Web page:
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Are the Meditterranean waters becoming warmer? Information from biological indicators

TitreAre the Meditterranean waters becoming warmer? Information from biological indicators
Type de publicationJournal Article
Année de publication1994
AuteursFrancour P, Harmelin-Vivi ML, Harmelin JG, Boudouresque CF, Quignard JP
JournalMarine Pollution Bulletin
Mots-clésbiological indicator, climate change, fauna, flora, France, Golfe du Lion, Ile de Port-Cros, littoral, long-term monitoring, Mediterranean sea, Méditerranée nord-occidentale, Méditerrannée occidentale, Mer Méditerranée, north-western Mediterranean, ocean, pollution, Port-Cros Island, Provence, réchauffement, Scandola, sea water temperature, shallow water, temperature, température de l'eau de mer, warming, western Mediterranean, wind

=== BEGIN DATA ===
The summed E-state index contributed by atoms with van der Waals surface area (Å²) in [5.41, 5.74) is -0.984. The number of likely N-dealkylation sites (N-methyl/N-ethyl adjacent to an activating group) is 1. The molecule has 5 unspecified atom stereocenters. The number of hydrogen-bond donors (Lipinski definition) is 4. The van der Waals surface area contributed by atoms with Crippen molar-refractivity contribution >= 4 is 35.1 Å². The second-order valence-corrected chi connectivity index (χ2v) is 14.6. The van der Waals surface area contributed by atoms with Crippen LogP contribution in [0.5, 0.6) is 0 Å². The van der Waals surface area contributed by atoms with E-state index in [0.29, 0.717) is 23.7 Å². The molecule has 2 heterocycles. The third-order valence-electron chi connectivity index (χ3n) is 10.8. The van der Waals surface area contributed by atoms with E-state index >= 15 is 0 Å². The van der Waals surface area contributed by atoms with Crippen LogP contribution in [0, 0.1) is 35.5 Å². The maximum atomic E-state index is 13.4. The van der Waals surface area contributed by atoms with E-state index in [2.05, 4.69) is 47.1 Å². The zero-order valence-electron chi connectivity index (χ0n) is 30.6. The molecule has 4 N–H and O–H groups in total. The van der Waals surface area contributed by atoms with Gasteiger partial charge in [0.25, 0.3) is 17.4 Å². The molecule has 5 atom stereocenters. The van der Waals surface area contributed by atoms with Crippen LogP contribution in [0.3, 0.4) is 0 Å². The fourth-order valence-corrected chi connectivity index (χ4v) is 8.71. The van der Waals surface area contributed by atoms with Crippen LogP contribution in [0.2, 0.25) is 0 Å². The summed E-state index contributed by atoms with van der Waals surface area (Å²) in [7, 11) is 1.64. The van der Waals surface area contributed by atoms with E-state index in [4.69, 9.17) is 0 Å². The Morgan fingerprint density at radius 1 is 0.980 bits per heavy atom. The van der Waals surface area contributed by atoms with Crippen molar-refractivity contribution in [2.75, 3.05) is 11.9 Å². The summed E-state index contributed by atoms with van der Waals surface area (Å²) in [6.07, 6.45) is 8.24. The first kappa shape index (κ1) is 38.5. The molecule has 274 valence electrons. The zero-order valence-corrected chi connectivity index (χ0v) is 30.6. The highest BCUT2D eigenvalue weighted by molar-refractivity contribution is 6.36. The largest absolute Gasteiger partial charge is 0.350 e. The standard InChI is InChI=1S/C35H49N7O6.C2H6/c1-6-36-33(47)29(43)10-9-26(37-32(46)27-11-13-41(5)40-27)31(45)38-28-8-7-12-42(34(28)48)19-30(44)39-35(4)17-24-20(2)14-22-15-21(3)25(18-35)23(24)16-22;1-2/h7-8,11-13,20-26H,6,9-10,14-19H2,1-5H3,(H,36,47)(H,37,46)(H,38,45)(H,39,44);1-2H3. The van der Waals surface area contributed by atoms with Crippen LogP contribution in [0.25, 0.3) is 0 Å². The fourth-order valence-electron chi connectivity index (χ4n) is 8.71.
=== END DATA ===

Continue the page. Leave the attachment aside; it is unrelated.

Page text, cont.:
Important changes described in the marine littoral zones throughout the world are attributed to short term phenomena such as marine pollution. Recently, a few authors have emphasized medium to long-term modifications of the ocean conditions (Mearns, 1988). Increasing concentrations of carbon dioxide and other infrared absorbing gases are widely proposed as a mechanism of global surface warming over the next several decades (Ausubel, 1983). Over the past 20-30 years, a significant increase in the average temperature of the waters of the western Mediterranean basin has been observed: between 1973 and 1987, an increase of 0.4°C at 80 m depth (Pascual, pers. comm.), and between 1959 and 1989, an increase of 0.12°C under 400 m (Bethoux et al., 1990). Similar observations have been made in the other ocean basins (Bindoff & Church, 1992). In view of our present-day knowledge of the shallow waters of the Mediterranean, we can only put forward a model-based assumption of temperature increase (Bethoux et al., 1990). Winds, currents and albedo can strongly induce variations of the surface temperature (lvanoff, 1972) but physical measurements cannot demonstrate a significant mean temperature increase at present, even if it exists. However, the possibility of an increase is suggested by the marine flora and fauna which integrate medium-term changes in ambient conditions (Soule & Keppel, 1988). Unusual occurrences in marine life may also be used as indicators of changing ocean conditions (Mearns, 1988).

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